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Question
Posted by: Rob28 | 2010/01/09

Seroquel XR et al

Dear Doc,

I have been prescribed Seroquel XR to replace the " regular"  Seroquel 300mg. However, with all the other meds I take it seems to take FOREVER to firstly get me to sleep and then to NOT be drowsy the next day. Incidentally, I also suffer from insomnia, I can' t get to sleep without help. I' ve been on sleep meds for months now... we started on the Z' s (zolpidem etc) and ended with flunitrazepam,1mg. However, I asked to be switched to something that is " repeatable"  so I don' t have to see the Dr every month for a new script.

Basically what I want to know is how to take my meds so that they don' t interfere with my daily functioning (such as sleeping for a REALLY long time - more than 12 hours.).

Diagnosis: Bipolar type 1 (age 23)
Rx: Camcolit 800mg nocte, Epilim 500mg bd, Inderal 80mg LA mane, Noctamid 1mg, Seroquel XR 300mg XR.

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Our expert says:
Expert ImageCyberShrink

I am very sceptical about such products. It costs a lot of money for a drug company to produce and register a new drug, and in recompense they are given a period of exclusive patent when they alone can sell and profit from it. Increasingly, the big companies are too lazy or mean to invest in creating genuinely new products to replace their big money spinners as such original exclusive patents run out, and instead, they suddenly "doscover" a new minor variant on the original molecule, or a long-acting or slow-release form, over which they can now claim a newly extended period of excludivbe patent rights and continuing profits.
Not all drugs actually benefit from or need a slow-release / long-acting form.
Now, with Seroquel, it's not generally used to assist insomnia as such, but it stands to reason that if it suited you in that way when taking the original formulation, which would have produced reasonably rapid increases in the blood levels of the drug at the time you were expecting to get to sleep, the whole point of a SR or other long-acting form is to abolish that effect, and instead to have the pill release the drug only slowly and gradually, producing a smoother and more gradual release of the drug, as well as one that would be longer-lasting.
If this new formulation of the drug is not only NOT helping you get to sleep as it used to, but also leaving you more drowsy and inert the next day, then the new version is not suiting you, and you would probably be better suited by returning to the earlier form of it. I'm not sure what added bnefit your doc expected the SR version to have, so you'd need to discuss this frankly with him.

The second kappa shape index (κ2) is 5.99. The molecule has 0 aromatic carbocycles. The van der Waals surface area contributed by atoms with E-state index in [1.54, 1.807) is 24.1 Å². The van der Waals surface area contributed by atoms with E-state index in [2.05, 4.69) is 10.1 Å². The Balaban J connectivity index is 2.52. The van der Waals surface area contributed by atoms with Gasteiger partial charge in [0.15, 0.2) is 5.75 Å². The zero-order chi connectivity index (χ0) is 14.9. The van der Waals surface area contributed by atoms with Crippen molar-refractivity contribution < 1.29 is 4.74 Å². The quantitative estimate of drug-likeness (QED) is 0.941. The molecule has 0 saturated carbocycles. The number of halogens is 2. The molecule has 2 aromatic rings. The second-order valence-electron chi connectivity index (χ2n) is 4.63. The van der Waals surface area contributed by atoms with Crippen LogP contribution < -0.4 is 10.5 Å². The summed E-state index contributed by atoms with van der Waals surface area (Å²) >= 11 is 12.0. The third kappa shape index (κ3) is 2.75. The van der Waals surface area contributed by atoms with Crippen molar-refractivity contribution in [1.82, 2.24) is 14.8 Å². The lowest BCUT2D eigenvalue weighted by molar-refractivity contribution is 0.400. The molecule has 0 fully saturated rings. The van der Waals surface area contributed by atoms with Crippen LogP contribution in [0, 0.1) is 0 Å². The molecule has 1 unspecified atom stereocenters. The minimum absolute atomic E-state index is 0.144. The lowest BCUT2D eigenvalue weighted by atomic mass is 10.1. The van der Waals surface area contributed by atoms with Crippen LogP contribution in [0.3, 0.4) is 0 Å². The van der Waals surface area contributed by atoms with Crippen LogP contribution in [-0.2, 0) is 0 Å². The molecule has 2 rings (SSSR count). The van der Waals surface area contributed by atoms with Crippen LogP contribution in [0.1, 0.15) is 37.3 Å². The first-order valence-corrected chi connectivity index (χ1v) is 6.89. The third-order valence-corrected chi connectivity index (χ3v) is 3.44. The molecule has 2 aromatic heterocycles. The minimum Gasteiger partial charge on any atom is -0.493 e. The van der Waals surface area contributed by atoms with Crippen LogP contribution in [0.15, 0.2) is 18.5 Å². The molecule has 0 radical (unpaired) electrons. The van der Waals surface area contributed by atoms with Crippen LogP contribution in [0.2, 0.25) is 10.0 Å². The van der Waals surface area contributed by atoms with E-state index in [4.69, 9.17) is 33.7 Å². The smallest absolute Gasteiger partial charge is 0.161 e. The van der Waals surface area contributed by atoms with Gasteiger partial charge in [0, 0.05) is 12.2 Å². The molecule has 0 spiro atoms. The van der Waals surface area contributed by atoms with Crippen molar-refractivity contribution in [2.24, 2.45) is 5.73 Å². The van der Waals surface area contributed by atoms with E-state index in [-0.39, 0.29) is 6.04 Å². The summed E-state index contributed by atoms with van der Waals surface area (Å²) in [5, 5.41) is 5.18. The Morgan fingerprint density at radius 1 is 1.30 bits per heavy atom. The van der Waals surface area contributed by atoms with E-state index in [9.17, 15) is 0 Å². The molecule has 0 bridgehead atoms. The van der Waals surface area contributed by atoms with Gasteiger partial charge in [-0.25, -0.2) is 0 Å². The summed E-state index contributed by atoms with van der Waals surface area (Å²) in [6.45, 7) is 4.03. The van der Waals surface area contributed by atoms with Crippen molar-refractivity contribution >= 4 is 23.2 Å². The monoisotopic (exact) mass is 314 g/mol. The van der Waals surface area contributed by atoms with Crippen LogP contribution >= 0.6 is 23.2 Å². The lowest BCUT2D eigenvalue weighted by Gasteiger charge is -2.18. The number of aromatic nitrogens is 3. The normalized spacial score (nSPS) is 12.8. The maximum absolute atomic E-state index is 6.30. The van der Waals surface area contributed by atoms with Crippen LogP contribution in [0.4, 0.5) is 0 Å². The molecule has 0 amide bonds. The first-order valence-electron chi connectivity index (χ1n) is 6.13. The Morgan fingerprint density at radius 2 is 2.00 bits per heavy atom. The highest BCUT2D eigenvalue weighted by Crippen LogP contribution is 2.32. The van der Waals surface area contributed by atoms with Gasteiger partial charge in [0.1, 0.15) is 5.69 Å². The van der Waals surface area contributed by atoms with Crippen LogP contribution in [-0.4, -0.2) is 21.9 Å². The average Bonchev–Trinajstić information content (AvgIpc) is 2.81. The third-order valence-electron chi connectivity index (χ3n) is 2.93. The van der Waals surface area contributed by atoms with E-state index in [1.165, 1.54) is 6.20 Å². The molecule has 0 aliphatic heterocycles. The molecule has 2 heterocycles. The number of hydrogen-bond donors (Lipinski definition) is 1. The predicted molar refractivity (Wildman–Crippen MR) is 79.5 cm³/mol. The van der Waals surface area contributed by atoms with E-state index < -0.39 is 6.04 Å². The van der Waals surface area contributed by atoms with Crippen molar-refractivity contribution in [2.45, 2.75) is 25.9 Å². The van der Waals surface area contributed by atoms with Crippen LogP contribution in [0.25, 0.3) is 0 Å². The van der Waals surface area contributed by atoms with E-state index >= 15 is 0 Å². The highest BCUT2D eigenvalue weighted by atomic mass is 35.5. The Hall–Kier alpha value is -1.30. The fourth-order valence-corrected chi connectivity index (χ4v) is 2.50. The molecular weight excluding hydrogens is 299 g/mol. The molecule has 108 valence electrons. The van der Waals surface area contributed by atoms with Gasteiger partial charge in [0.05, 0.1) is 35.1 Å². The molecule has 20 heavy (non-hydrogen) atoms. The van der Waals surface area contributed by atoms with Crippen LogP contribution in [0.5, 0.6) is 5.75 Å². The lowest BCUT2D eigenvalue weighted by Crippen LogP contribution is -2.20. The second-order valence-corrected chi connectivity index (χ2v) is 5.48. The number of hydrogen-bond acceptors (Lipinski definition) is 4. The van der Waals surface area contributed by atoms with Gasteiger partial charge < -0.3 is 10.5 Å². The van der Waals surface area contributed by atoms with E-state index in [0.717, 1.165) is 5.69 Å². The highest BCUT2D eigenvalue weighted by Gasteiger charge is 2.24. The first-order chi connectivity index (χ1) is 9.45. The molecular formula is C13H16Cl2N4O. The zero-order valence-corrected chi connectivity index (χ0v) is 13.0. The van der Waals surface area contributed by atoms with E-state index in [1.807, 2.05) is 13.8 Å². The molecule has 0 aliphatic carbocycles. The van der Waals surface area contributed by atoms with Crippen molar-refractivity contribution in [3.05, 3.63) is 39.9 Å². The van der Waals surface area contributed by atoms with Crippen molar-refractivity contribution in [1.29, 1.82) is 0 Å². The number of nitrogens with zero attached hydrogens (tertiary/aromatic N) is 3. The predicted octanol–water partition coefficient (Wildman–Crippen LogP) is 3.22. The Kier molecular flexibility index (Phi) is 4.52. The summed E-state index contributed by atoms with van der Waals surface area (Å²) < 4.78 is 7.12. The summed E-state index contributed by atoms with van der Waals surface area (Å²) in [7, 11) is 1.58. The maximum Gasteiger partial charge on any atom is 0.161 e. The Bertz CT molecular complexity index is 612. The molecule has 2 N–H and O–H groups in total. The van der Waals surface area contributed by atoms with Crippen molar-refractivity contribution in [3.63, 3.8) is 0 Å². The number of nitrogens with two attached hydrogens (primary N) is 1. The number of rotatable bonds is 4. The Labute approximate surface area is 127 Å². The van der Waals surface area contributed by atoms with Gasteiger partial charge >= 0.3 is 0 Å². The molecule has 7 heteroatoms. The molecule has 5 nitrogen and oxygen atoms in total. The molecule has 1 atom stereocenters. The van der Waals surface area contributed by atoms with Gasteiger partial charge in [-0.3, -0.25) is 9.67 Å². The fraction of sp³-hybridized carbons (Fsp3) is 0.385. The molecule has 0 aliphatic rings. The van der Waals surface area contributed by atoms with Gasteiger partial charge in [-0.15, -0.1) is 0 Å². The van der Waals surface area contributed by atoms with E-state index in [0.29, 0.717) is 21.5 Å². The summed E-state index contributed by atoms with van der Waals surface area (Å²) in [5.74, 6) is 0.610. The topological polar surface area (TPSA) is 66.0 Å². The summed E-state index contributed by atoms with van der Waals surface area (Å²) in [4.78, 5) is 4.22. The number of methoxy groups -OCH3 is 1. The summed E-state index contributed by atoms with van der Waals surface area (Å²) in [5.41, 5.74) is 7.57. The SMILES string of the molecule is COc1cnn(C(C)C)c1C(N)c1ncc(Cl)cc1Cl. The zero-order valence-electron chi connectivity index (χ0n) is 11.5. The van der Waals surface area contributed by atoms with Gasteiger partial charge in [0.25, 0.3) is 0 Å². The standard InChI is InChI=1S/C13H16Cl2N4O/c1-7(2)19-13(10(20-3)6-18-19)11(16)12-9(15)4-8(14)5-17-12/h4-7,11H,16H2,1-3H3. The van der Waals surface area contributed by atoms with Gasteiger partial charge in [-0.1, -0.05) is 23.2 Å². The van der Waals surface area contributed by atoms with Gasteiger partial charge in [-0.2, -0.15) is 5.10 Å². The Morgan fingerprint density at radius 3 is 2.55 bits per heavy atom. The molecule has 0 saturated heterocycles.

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2
Our users say:
Posted by: Liza | 2010/01/10

Perhaps go back to the ' regular'  Seroquel that wasn' t causing such problems?

Reply to Liza
Posted by: cybershrink | 2010/01/10

I am very sceptical about such products. It costs a lot of money for a drug company to produce and register a new drug, and in recompense they are given a period of exclusive patent when they alone can sell and profit from it. Increasingly, the big companies are too lazy or mean to invest in creating genuinely new products to replace their big money spinners as such original exclusive patents run out, and instead, they suddenly "doscover" a new minor variant on the original molecule, or a long-acting or slow-release form, over which they can now claim a newly extended period of excludivbe patent rights and continuing profits.
Not all drugs actually benefit from or need a slow-release / long-acting form.
Now, with Seroquel, it's not generally used to assist insomnia as such, but it stands to reason that if it suited you in that way when taking the original formulation, which would have produced reasonably rapid increases in the blood levels of the drug at the time you were expecting to get to sleep, the whole point of a SR or other long-acting form is to abolish that effect, and instead to have the pill release the drug only slowly and gradually, producing a smoother and more gradual release of the drug, as well as one that would be longer-lasting.
If this new formulation of the drug is not only NOT helping you get to sleep as it used to, but also leaving you more drowsy and inert the next day, then the new version is not suiting you, and you would probably be better suited by returning to the earlier form of it. I'm not sure what added bnefit your doc expected the SR version to have, so you'd need to discuss this frankly with him.

Reply to cybershrink

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